Lastly, in the case of Nassozi Annette and another v Kasenge William and another, Miscellaneous Cause No.0320 of 2022; FIDA- U and ISLA acting as advisor to counsel, has instituted a case at the High Court on the need for the recognition and protection of de-facto monogamous cohabitation relationships as family forming unions. FIDA- U seeks to demonstrate that families are formed differently and there are instances where parties have voluntarily lived together for a long period of time, with neither a marriage nor intention to marry, but had acquired property together, therefore needed to be accorded similar protection as with recognized marriages. The case therefore challenges the lacuna in the regulatory and legislative framework for the failure to recognize and protect the rights and interests of people in de-facto monogamous cohabitation relationships as family forming unions.
The petitioner in this case is a woman who was in a de facto long-term monogamous family forming union rising out of long cohabitation for a period of 27 years. During that period, she lived together with the 1st respondent and functioned as a family – bore children and acquired properties together through joint efforts for the use of the family until the family forming union broke down irretrievably. Following the breakdown of her relationship, the petitioner has found herself unable to claim her rights owing to the fact that her monogamous de facto family forming relationship is not legally recognized or protected by the law despite the Constitution making provisions on the Right to found a family. This case is therefore based on the existing constitutional and legal obligation for the recognition and protection of various forms of family, as the basic unit of society as provided for in Article 31 (1) (a) of the constitution and the need to protect the rights and interests of parties in family forming unions arising out of cohabitation relationships that do not amount to a marriage.
In litigating this case, FIDA- U and ISLA are hopeful that the High Court shall develop and extend the application of the right to equality and right to form a family to de-facto monogamous cohabitation relationships. Also, that the High Court shall seize the moment to recognize the existing lacuna in the legislative framework and require Parliament formulate and enact the necessary statute that deals with cohabitees in a de-facto long-term relationship, their rights, obligations and consequences of such unions particularly on the issue of sharing property acquired jointly, during the subsistence of the aforesaid union.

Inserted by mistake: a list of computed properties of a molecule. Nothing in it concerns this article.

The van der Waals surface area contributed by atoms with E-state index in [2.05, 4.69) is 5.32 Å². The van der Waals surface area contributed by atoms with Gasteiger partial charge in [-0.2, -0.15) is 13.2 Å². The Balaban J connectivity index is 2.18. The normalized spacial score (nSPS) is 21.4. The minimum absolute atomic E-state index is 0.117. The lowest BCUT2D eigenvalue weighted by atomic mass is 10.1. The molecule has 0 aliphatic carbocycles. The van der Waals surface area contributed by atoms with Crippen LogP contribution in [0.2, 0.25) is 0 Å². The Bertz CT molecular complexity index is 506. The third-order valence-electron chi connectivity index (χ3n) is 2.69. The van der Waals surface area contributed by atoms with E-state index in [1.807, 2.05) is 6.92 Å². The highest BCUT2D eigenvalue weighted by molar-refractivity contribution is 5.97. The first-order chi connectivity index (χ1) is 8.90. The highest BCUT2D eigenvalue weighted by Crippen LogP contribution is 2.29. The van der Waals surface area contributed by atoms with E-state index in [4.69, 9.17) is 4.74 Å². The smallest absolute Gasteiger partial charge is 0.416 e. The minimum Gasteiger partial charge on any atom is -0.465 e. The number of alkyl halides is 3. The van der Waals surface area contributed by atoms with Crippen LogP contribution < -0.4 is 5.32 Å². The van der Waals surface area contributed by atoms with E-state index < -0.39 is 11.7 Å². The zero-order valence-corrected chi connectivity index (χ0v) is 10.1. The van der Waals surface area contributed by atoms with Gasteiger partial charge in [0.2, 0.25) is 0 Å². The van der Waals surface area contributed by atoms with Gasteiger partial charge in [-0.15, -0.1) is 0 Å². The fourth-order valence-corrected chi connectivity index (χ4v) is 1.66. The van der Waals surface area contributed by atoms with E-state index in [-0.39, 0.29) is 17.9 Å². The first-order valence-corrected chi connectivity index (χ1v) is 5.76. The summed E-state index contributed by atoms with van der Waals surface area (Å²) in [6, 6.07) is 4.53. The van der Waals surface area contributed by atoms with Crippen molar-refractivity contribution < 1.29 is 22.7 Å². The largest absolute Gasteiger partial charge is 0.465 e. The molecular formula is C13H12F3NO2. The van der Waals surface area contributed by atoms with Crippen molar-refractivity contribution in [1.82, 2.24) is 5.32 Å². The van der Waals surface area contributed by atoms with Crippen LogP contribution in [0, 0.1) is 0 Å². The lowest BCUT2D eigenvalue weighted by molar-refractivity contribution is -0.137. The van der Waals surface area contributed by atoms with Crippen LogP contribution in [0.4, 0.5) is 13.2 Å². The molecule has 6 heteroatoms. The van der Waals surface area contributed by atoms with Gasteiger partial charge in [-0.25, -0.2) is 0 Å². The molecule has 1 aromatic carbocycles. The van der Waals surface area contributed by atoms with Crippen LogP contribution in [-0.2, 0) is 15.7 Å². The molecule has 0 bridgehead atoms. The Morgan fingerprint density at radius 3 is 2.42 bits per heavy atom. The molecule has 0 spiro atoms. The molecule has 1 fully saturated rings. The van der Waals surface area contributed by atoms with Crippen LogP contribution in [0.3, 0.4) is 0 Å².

For more information or enquiries contact:
Legal Advisor, Strategic Litigation
Uganda Association of Women Lawyers
ISLA Executive director
Senior Legal Advisor, Strategic Litigation-FIDA-Uganda
Susan Baluka is the Senior Legal Advisor in charge of Strategic Litigation at FIDA-Uganda. She has seven (7) years’ worth of experience in litigation and advocacy for rights of marginalised communities in Uganda, including Women’s Economic Justice, Violence Against Women and Sexual Reproductive Health Rights. She is an alumnus of the Feminist Litigation Institute, and a member of the Feminist Litigation Network. She is also at the centre of steering FIDA-Uganda’s Transitional Network Partnership with the Initiative for Strategic Litigation in Africa (ISLA) towards realisation of gender equality and women’s rights in Uganda, through feminist litigation